Friday, December 12, 2008

More thoughts on interest rates

Further to my post Very long term interest rates I've been giving the subject some more thought, not for the sake of time travellers but as a possible means by which a pension fund might be created.

Now just imagine that if when a person is born, a long-term saver account were set up that could not have a withdrawal for 65 years. Imagine that £1000 were deposited in it. How much would there be for the person when they retire?

If we take the 5% interest rate then we get £23,839.90. Hmm... it's not really that high an amount for several years is it? What about 8%? £148,779.85. How about 10%? Admittedly it's a high rate but we are talking about extremely low liquidity. We get £490,370.73 - now this is more like it. But we have the curse of inflation still.

What about an alternative model of keeping the rate at 5% but adding £100 to the account each year? We get £69,519.70. On 8% we get £333,504.65. 10% produces £979,741.45 (but once again waiting just one extra year brings the ~illionaire status).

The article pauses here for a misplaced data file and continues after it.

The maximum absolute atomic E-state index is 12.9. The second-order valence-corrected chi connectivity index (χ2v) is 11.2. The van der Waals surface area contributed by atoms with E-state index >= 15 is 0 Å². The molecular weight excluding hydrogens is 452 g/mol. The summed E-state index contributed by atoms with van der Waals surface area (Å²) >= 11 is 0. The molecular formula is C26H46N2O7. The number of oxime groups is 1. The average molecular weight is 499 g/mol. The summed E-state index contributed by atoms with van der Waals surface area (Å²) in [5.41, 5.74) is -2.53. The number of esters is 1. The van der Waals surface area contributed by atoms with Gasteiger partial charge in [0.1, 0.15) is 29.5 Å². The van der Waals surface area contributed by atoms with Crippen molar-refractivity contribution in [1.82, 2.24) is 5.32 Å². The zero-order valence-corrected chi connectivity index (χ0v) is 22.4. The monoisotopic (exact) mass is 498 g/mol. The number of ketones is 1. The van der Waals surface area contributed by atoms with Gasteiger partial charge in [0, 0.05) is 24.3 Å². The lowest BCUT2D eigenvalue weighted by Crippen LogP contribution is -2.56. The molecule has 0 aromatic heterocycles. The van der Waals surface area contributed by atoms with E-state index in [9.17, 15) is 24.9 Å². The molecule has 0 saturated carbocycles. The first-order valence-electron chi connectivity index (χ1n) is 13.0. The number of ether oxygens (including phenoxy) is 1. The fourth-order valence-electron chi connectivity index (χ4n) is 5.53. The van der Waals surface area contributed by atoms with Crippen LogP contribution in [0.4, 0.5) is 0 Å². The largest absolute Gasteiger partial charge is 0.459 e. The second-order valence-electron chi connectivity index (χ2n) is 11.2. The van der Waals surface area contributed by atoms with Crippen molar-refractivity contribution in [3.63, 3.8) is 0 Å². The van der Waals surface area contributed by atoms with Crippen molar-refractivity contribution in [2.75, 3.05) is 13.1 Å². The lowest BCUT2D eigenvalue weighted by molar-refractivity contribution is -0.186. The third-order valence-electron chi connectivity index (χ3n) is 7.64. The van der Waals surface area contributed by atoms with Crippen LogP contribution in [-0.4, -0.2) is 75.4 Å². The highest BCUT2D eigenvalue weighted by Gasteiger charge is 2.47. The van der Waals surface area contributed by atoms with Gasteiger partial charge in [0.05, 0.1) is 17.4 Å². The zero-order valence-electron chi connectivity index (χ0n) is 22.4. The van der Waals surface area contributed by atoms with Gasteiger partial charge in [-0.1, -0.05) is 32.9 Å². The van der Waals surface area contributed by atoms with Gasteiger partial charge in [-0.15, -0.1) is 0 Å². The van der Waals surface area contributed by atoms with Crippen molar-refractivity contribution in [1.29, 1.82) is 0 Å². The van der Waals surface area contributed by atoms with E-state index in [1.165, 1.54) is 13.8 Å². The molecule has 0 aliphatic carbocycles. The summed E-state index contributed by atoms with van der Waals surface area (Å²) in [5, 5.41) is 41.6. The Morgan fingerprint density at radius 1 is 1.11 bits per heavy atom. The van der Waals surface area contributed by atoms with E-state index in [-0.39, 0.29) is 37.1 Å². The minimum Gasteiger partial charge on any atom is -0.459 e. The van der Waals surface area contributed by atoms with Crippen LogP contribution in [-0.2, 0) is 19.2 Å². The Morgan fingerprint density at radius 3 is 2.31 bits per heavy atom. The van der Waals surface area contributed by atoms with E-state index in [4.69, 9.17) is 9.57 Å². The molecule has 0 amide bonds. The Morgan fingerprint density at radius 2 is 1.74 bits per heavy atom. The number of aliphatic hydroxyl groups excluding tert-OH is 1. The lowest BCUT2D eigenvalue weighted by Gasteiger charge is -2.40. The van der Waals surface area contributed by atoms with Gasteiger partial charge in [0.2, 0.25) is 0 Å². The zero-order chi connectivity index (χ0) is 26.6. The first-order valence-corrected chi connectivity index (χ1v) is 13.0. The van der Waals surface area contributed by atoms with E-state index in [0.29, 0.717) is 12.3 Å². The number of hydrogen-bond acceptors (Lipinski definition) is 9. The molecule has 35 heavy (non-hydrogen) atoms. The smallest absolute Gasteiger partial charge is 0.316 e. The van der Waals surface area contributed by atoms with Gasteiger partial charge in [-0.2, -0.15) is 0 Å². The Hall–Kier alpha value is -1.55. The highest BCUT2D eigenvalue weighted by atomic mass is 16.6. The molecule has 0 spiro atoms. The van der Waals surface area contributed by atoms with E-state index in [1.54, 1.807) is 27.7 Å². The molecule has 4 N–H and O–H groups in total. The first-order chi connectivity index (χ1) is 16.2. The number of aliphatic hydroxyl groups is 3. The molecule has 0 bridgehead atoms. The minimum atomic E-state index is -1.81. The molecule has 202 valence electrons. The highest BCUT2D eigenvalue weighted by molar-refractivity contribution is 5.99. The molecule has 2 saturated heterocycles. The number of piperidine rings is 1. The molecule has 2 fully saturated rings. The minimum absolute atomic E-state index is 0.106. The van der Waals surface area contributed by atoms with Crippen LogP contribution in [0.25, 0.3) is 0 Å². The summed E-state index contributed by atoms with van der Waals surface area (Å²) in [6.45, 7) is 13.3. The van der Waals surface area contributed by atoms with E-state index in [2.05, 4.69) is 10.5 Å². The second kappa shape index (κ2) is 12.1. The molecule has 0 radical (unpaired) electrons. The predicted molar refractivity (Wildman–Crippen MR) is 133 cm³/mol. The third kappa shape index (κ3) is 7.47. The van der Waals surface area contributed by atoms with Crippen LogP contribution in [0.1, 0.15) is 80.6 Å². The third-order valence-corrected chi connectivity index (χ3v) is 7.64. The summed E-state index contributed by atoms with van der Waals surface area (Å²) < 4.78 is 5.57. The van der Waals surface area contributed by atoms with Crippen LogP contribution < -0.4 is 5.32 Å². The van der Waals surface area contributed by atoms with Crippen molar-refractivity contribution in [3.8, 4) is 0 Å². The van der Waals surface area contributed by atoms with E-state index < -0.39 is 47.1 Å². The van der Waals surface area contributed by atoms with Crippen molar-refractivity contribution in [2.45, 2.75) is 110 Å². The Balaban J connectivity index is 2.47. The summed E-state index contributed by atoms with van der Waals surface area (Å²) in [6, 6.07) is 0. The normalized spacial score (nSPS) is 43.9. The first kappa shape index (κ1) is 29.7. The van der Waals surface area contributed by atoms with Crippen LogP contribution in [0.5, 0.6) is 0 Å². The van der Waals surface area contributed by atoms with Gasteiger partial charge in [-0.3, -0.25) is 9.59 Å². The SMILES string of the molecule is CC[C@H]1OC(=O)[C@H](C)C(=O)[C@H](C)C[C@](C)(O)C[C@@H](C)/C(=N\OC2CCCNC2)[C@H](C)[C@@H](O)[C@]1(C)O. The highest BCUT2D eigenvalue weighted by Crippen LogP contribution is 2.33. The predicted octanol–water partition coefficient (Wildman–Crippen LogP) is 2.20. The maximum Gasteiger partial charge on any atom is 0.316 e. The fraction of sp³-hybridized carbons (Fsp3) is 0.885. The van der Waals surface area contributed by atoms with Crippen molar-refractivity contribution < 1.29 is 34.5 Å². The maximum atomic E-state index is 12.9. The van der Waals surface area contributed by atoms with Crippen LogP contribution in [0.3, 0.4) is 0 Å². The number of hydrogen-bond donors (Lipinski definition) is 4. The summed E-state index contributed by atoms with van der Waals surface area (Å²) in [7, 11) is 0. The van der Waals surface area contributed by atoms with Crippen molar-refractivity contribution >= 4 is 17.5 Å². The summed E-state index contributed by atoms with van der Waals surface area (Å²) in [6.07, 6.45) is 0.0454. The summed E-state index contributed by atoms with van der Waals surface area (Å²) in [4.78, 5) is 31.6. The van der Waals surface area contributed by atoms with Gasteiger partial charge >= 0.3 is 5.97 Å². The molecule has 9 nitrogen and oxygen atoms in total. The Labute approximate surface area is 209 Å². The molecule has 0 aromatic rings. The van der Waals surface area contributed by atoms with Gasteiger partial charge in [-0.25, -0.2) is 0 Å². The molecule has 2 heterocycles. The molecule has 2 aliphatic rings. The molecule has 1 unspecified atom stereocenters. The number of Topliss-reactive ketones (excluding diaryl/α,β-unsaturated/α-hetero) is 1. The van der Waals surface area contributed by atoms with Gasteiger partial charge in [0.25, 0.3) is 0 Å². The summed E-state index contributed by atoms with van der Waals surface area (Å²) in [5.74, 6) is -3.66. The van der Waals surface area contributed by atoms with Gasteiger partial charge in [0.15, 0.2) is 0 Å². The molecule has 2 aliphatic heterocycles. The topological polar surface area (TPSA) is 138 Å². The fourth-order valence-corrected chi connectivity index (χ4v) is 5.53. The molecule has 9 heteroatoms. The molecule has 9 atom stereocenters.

And if we take a 5% interest rate but tie the additional deposit to rise at an inflation rate of 2%? We get £92,578.98. On an 8% rate we get £395,547.30.

So is there anything in this model that could be a workable solution for pensions? The biggest problems are still relying on the interest rate being high enough (even if it's the average of a variable rate) - and on the adding model it really needs to at least 7% for the resulting amount to be even vaguely reasonable at today's prices - and inflation. If we follow historians of the 1930s who use multiplying by 30 as their method of giving very rough modern day equivalents, then on an 8% rate with a yearly additional £100 inflated by 2% per annum we find a 65 year fund yields the rather low equivalent lump sum of £13,184.91.

(For those still thinking about the Monk's 200 year plan from the last post, we might try a 100* method. On an 8% rate with no additions he'd get the equivalent of £48,389,495.85.)

A 12.5% rate seems somewhat high, even so for such a non-liquid account, but would yield the equivalent of £138,741.61. If you could then maintain that interest rate for a simple interest payout, you'd then get an annual pension equivalent to £17,342.70. But there's a huge amount of "if"s in there and viability can't be ensured. This doesn't seem like a long-term solution to pensions.

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